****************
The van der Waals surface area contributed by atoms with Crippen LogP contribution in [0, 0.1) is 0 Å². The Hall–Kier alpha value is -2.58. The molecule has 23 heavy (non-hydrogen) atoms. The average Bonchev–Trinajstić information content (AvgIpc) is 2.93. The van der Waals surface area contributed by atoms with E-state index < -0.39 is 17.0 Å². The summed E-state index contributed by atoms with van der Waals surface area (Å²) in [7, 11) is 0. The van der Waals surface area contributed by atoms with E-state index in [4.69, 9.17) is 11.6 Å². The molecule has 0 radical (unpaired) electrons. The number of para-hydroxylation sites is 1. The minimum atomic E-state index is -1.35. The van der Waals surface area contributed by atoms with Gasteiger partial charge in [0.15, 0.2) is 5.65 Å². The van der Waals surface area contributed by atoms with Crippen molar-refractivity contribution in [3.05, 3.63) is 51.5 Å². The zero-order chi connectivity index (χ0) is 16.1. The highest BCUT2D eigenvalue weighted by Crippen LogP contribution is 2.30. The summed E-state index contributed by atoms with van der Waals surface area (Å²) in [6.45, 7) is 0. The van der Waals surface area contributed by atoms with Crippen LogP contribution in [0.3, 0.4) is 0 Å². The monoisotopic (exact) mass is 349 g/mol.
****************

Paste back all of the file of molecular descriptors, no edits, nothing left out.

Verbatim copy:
The van der Waals surface area contributed by atoms with Crippen LogP contribution in [0, 0.1) is 0 Å². The Hall–Kier alpha value is -2.58. The molecule has 23 heavy (non-hydrogen) atoms. The average Bonchev–Trinajstić information content (AvgIpc) is 2.93. The van der Waals surface area contributed by atoms with E-state index < -0.39 is 17.0 Å². The summed E-state index contributed by atoms with van der Waals surface area (Å²) in [7, 11) is 0. The van der Waals surface area contributed by atoms with E-state index in [4.69, 9.17) is 11.6 Å². The molecule has 0 radical (unpaired) electrons. The number of para-hydroxylation sites is 1. The minimum atomic E-state index is -1.35. The van der Waals surface area contributed by atoms with Gasteiger partial charge in [0.15, 0.2) is 5.65 Å². The van der Waals surface area contributed by atoms with Crippen molar-refractivity contribution in [3.05, 3.63) is 51.5 Å². The zero-order chi connectivity index (χ0) is 16.1. The highest BCUT2D eigenvalue weighted by Crippen LogP contribution is 2.30. The summed E-state index contributed by atoms with van der Waals surface area (Å²) in [6.45, 7) is 0. The van der Waals surface area contributed by atoms with Crippen LogP contribution in [0.3, 0.4) is 0 Å². The monoisotopic (exact) mass is 349 g/mol.